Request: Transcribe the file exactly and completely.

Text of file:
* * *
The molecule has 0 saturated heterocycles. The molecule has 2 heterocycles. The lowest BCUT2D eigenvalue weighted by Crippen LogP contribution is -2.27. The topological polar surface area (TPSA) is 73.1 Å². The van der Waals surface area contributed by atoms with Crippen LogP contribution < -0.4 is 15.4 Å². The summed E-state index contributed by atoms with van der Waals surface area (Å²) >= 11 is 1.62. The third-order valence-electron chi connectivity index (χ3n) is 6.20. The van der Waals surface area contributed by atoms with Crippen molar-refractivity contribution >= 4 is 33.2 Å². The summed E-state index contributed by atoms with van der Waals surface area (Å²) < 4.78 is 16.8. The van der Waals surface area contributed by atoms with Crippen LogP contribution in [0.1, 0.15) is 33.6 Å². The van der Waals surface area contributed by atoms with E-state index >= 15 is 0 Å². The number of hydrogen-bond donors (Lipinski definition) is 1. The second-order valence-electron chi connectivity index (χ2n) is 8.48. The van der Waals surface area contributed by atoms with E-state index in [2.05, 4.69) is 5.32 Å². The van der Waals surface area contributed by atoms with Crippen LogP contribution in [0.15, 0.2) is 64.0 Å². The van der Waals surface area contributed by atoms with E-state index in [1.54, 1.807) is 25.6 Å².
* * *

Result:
The molecule has 0 saturated heterocycles. The molecule has 2 heterocycles. The lowest BCUT2D eigenvalue weighted by Crippen LogP contribution is -2.27. The topological polar surface area (TPSA) is 73.1 Å². The van der Waals surface area contributed by atoms with Crippen LogP contribution < -0.4 is 15.4 Å². The summed E-state index contributed by atoms with van der Waals surface area (Å²) >= 11 is 1.62. The third-order valence-electron chi connectivity index (χ3n) is 6.20. The van der Waals surface area contributed by atoms with Crippen molar-refractivity contribution >= 4 is 33.2 Å². The summed E-state index contributed by atoms with van der Waals surface area (Å²) < 4.78 is 16.8. The van der Waals surface area contributed by atoms with Crippen LogP contribution in [0.1, 0.15) is 33.6 Å². The van der Waals surface area contributed by atoms with E-state index >= 15 is 0 Å². The number of hydrogen-bond donors (Lipinski definition) is 1. The second-order valence-electron chi connectivity index (χ2n) is 8.48. The van der Waals surface area contributed by atoms with E-state index in [2.05, 4.69) is 5.32 Å². The van der Waals surface area contributed by atoms with Crippen LogP contribution in [0.15, 0.2) is 64.0 Å². The van der Waals surface area contributed by atoms with E-state index in [1.54, 1.807) is 25.6 Å².